In a previous post I talked about why you should do your work in a coffee shop. Here I will discuss what makes a good shop for working and what doesn’t. I have a few things I look for when I want to work, and since I’m a fan of lists, here’s a list!
- Good Coffee
- General Cleanliness
- Large Enough Tables
- Comfortable Seats
- Power Outlets
- Good Food
- Nice Staff
These are, in my opinion, the fundamentals of a good coffee shop. Mind you some of these are perhaps a bit subjective and some may overlap, but there are some specifics I would like to mention. Things like what dictates good coffee? And what defines busy?
A Fine Brew What Man Can Find?
Many people think (including myself until recent) that the world is inundated with fine coffee. But this is simply not true! Good coffee is a rare oddity that comes only from beans that have been roasted recently and ground just before drinking. The flavor and the odor of properly prepared coffee is different, and better, than that of mass produced coffee. Most coffee ubiquitous of the common coffee shop is old and stale presented in fancy packaging designed to trick you into thinking the opposite. One of my favorite quotes on the topic comes from A Coder’s Guide To Coffee – Tom Moertel’s Blog where he says:
Mainstream coffee sucks, and specialty coffee mostly sucks. Mainstream coffee is primarily stale, low-quality, high-yield beans, many times cheap robustas, foisted on a largely unknowing public in supermarkets nationwide.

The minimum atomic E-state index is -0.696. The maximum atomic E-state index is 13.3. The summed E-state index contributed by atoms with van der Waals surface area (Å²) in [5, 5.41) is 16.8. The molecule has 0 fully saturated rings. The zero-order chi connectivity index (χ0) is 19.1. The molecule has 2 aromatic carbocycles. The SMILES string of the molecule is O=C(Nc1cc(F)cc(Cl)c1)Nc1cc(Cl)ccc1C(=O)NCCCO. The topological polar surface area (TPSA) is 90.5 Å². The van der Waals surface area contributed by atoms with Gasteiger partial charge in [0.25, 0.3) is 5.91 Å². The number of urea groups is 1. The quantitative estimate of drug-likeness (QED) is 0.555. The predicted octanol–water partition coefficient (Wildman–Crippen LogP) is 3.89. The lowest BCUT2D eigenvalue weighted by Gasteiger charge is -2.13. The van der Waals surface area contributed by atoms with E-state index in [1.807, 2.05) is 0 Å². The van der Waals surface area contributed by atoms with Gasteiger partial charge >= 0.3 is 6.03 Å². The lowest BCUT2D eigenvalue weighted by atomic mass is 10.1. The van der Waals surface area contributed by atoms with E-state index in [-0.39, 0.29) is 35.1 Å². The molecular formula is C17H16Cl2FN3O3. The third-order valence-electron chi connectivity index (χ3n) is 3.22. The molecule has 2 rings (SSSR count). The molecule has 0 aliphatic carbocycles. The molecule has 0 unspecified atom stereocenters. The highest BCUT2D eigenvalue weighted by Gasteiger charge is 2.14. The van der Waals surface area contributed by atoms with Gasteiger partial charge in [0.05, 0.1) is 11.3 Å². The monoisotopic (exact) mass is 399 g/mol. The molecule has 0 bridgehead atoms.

Foisted, ha ha, bravo good sir, bravo! In his post Tom also gives instructions on how to go about finding, roasting, and preparing good coffee and beans. I encourage anyone looking to dig a little deeper to read it, it’s changing my world. But with this said you might be wondering what I drink in the “main stream” shops I visit, well it’s usually some kind of latte or other speciality drink involving espresso.
Chitty Chitty Chat Chat
Ambient noise levels are one of the main reasons we want to work in a coffee shop. So a busy shop is a chatty shop, you want conversation to be abloom around you. Music with definable lyrics are often a distraction, but unintelligible chatter is like gold for the creative mind. While reading a forum (here’s a link, don’t ask how I got here) I came across this term “ambient sociability” that describes the idea being alone but still being surrounded by people.
I believe a good atmosphere is one that evokes a particular emotion or carries a specific thought. For example, Coffee Cultures (one of my favorites) are decorated with rich browns, dark woods, soft lighting, and general earthy tones. All of which really make you feel surrounded by a culture of coffee, hence the name.
Being surrounded by a product of creative minds, a beautiful and thematic atmosphere, helps to inspire creative processes.
As a programmer I am always trying to solve problems, cause that’s what programmers do, and it requires creativity. Being surrounded by a product of creative minds, a beautiful and thematic atmosphere, helps to inspire creative processes.